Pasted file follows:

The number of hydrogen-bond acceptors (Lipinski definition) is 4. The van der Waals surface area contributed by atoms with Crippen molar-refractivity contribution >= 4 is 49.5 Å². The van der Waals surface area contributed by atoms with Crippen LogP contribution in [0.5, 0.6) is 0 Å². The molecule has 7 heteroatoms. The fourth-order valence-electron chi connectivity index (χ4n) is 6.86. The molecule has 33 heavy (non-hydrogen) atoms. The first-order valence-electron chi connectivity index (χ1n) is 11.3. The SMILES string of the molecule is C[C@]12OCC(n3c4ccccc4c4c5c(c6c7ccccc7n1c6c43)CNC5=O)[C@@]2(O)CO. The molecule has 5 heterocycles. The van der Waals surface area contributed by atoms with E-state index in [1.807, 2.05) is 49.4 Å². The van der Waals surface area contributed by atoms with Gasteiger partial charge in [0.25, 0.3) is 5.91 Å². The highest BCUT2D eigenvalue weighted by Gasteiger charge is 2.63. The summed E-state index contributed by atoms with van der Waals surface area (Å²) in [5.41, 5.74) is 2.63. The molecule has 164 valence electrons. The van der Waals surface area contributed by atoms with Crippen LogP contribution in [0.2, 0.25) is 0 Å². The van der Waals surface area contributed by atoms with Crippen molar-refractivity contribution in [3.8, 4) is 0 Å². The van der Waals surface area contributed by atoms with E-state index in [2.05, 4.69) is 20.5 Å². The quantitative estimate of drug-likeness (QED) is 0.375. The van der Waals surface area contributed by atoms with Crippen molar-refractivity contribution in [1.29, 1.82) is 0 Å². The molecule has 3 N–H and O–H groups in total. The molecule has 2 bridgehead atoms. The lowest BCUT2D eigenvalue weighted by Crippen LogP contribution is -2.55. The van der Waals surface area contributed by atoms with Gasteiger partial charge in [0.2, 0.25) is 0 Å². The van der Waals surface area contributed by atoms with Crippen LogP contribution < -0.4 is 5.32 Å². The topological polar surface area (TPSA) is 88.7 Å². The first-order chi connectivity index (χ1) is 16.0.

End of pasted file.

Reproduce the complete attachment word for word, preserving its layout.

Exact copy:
The number of hydrogen-bond acceptors (Lipinski definition) is 4. The van der Waals surface area contributed by atoms with Crippen molar-refractivity contribution >= 4 is 49.5 Å². The van der Waals surface area contributed by atoms with Crippen LogP contribution in [0.5, 0.6) is 0 Å². The molecule has 7 heteroatoms. The fourth-order valence-electron chi connectivity index (χ4n) is 6.86. The molecule has 33 heavy (non-hydrogen) atoms. The first-order valence-electron chi connectivity index (χ1n) is 11.3. The SMILES string of the molecule is C[C@]12OCC(n3c4ccccc4c4c5c(c6c7ccccc7n1c6c43)CNC5=O)[C@@]2(O)CO. The molecule has 5 heterocycles. The van der Waals surface area contributed by atoms with E-state index in [1.807, 2.05) is 49.4 Å². The van der Waals surface area contributed by atoms with Gasteiger partial charge in [0.25, 0.3) is 5.91 Å². The highest BCUT2D eigenvalue weighted by Gasteiger charge is 2.63. The summed E-state index contributed by atoms with van der Waals surface area (Å²) in [5.41, 5.74) is 2.63. The molecule has 164 valence electrons. The van der Waals surface area contributed by atoms with Crippen LogP contribution in [0.2, 0.25) is 0 Å². The van der Waals surface area contributed by atoms with Crippen molar-refractivity contribution in [3.8, 4) is 0 Å². The van der Waals surface area contributed by atoms with E-state index in [2.05, 4.69) is 20.5 Å². The quantitative estimate of drug-likeness (QED) is 0.375. The van der Waals surface area contributed by atoms with Crippen molar-refractivity contribution in [1.29, 1.82) is 0 Å². The molecule has 3 N–H and O–H groups in total. The molecule has 2 bridgehead atoms. The lowest BCUT2D eigenvalue weighted by Crippen LogP contribution is -2.55. The van der Waals surface area contributed by atoms with Gasteiger partial charge in [0.2, 0.25) is 0 Å². The van der Waals surface area contributed by atoms with Crippen LogP contribution < -0.4 is 5.32 Å². The topological polar surface area (TPSA) is 88.7 Å². The first-order chi connectivity index (χ1) is 16.0.